Ideas are the Currency of the New Economy

The root of invention and innovation is creativity. Organizations that understand the relationship between creativity, innovation and performance, and provide creativity skills training for their employees, win in the marketplace.

Companies have to nurture creativity and motivation — and have to do it by building a compassionate yet performance-driven corporate culture. In the knowledge economy, the traditional “soft” people side of our business has become the new “hard” side.

~Gay Mitchell, Executive VP, HR, Royal Bank.

Numbers tell the story

Genius level creativity diminishes by the time we reach adulthood:
Test results amongst 3-5-year-olds: 98%
Test results amongst 8-10-year-olds: 32%
Test results amongst 13-15-year-olds: 10%
Test results amongst 200,000 adults: 2% (same test)

(Source: Based on test results in a creativity study conducted by George Land and Beth Jarman, Breaking Point and Beyond. San Francisco: HarperBusiness, 1993).

Creativity Skills Training ROI (Return on Investment)

Many organizations, such as 3M, Frito-Lay, and Texas Instruments, have introduced systematic creativity activities into their training and production processes with outstanding ROI results. Frito-Lay, for instance, reports documented cost savings over a four-year period of almost $600 million due to their creativity training programs (Morrison, 1997 — Cited in 101 Activities for Teaching Creativity and Problem Solving, by Arthur VanGundy, (2005). Examples of creativity skills training ROI include:

  • The Wall Street Journal reported that a two-year in-house creativity course at General Electric resulted in a 60% increase in patentable concepts.
  • Participants in Pittsburgh Plate Glass creativity training showed a 300% increase in viable ideas compared with those who elected not to take the course.
  • At Sylvania, several thousand employees took a 40-hour course in creative problem-solving. ROI: $20 for every $1 spent.
  • Hewlett-Packard invested over $2 billion in R&D in 1999 and generated more than 1,300 patent applications. Net revenue: $42.37 billion. (Source: HP 2000 Annual report)

David Tanner, former Director of the DuPont Center for Creativity and Innovation, gives examples in his book, Igniting Innovation, Through the Power of Creative Thinking, of how to reduce costs through the use of creative thinking techniques:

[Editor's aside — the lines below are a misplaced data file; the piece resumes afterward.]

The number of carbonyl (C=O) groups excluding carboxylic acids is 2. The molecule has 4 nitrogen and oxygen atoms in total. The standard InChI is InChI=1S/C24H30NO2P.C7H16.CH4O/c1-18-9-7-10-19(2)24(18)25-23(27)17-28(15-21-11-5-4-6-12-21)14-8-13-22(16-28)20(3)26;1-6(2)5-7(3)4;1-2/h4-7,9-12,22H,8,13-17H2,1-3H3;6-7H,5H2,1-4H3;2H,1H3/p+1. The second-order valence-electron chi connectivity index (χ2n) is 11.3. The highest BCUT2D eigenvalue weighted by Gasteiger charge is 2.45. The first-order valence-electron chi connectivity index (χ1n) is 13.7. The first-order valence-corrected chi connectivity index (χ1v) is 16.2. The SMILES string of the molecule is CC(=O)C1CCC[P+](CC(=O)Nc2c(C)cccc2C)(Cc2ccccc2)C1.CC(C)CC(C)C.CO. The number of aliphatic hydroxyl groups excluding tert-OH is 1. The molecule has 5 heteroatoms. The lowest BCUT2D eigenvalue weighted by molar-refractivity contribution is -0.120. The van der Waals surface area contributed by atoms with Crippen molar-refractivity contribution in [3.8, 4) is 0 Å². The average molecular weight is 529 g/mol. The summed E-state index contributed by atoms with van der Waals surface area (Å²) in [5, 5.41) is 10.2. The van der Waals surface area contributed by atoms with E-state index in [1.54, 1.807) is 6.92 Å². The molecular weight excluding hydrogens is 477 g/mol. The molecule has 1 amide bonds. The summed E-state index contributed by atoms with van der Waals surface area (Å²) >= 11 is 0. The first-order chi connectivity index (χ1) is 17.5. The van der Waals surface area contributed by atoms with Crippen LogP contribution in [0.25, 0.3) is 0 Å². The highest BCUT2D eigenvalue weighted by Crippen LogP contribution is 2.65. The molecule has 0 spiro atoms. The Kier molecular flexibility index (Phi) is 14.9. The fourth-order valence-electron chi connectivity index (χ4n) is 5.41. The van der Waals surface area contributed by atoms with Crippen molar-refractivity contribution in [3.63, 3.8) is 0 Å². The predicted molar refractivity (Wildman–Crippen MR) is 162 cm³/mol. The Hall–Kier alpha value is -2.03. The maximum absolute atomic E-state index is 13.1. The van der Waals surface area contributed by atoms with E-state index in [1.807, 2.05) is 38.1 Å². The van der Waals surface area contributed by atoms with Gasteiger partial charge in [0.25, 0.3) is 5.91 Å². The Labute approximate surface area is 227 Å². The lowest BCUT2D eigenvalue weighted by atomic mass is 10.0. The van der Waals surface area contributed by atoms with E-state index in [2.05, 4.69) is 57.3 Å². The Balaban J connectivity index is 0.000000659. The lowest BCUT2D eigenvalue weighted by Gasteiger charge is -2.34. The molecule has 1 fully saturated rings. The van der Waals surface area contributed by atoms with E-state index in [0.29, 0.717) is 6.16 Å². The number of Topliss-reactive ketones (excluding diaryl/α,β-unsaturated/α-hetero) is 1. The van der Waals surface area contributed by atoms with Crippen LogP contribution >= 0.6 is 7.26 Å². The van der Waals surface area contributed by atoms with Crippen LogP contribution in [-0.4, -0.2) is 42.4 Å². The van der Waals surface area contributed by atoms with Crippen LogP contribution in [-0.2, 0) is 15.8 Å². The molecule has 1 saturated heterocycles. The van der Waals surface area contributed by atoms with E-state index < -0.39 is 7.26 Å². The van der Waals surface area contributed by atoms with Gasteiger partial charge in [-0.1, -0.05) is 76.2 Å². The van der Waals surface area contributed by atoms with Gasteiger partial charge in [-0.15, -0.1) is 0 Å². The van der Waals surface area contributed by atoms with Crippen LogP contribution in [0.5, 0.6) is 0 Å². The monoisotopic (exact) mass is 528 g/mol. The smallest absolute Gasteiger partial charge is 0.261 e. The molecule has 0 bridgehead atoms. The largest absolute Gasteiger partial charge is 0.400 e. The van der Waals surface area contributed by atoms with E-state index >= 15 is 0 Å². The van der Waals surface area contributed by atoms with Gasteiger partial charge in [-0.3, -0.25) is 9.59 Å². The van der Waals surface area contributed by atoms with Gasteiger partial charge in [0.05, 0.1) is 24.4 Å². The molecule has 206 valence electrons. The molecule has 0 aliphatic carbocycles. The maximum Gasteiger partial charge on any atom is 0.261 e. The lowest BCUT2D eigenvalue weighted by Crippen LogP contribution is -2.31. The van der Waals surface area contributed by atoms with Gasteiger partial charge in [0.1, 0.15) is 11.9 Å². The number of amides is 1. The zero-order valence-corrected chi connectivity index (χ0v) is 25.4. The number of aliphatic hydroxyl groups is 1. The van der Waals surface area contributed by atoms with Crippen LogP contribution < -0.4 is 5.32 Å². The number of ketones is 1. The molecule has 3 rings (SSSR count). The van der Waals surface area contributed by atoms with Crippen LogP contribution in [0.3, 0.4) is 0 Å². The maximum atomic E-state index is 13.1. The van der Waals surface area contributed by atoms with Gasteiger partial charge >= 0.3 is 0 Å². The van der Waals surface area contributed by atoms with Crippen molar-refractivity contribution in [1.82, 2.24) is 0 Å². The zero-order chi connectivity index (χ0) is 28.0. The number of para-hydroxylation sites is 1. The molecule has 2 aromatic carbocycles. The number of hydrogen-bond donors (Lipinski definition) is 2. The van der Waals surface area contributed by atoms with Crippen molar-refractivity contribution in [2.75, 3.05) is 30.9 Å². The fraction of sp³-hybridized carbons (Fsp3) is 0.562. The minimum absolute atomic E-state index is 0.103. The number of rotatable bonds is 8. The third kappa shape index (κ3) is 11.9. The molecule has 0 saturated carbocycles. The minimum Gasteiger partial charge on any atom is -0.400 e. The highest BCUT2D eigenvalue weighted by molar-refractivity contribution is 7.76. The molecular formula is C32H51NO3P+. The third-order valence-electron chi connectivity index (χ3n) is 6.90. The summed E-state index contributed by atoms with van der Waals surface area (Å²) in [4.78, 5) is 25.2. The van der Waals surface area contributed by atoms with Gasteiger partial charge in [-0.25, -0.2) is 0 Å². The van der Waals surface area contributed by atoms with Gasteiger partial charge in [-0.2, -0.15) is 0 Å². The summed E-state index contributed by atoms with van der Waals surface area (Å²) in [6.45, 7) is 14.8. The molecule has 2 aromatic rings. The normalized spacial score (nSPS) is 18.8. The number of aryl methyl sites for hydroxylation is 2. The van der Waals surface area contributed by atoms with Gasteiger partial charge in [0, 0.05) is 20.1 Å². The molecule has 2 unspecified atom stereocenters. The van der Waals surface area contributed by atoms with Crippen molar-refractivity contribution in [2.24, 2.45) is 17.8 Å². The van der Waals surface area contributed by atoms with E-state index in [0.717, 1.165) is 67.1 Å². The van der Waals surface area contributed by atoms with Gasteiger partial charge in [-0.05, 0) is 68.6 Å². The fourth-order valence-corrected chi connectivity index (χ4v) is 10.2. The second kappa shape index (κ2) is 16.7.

A lateral thinking creativity tool is escape. You escape from limiting assumptions that you take for granted. A corporate IT department used this tool for original ideas to reduce costs. One of the things they took for granted was: “We reduce costs by spending less money.” They escaped from this with the provocation “Let’s spend more money.” An idea that paid off was, “Why don’t we spend more money, but on fewer vendors? We’ll reduce the number of vendors. We’ll place larger orders to some vendors, and we’ll get better price breaks.” This led to over $1 million dollars a year savings, based upon a one-hour creativity session.

Dupont’s investment in creative skills training and putting the techniques into practice helped save more than $5,000,000 over a ten-year period.

Unlock your creativity with whole bain thinking

ROI on Soft Skills Training

High-Performance Work Practices…

* skills training
* coaching and performance appraisals tightly linked to compensation
* cross-functional teams
* involve employees in corporate decision making & production processes

…and how they pay off

If the average company implements these work practices, within a year it can expect (per employee):
$27,044 more in sales
$3,814 more in profits
$18,641 more in market value

Source: Mark Huselid. “The Impact of Human Resource Management Practices on Turnover, Productivity, and Corporate Financial Performance.” Academy of Management Journal. July 1995.

Newer Studies on Creativity

Skills in critical thinking, creativity, communication, collaboration and innovation are crucial for achieving success in a global Creative Economy. Here’s how we can help:

Updated Oct 29, 2018

This post was first published in Oct 2000 as “Ideas are the Currency of the New Economy,” and has been cited in: Leading and Managing Creators, Inventors, and Innovators: The Art, Science, and Craft of Fostering Creativity, Triggering Invention, and Catalyzing Innovation by Elias G. Carayannis, Jean-Jacques (Chanaron Greenwood Publishing Group, 2007) and Informal Learning: Rediscovering the Natural Pathways That Inspire Innovation and Performance, by Jay Cross (John Wiley & Sons, Jan. 25, 2011)

Richard Florida is quoted as saying “Ideas are the Currency of the New Economy,” and when I discovered  this via Google I was slightly horrified. Did I copy him without giving attribution? I hope not. As far as I can tell he made this statement in his book the The Rise of the Creative Class which was published in 2002.

Creativity Workshops for Business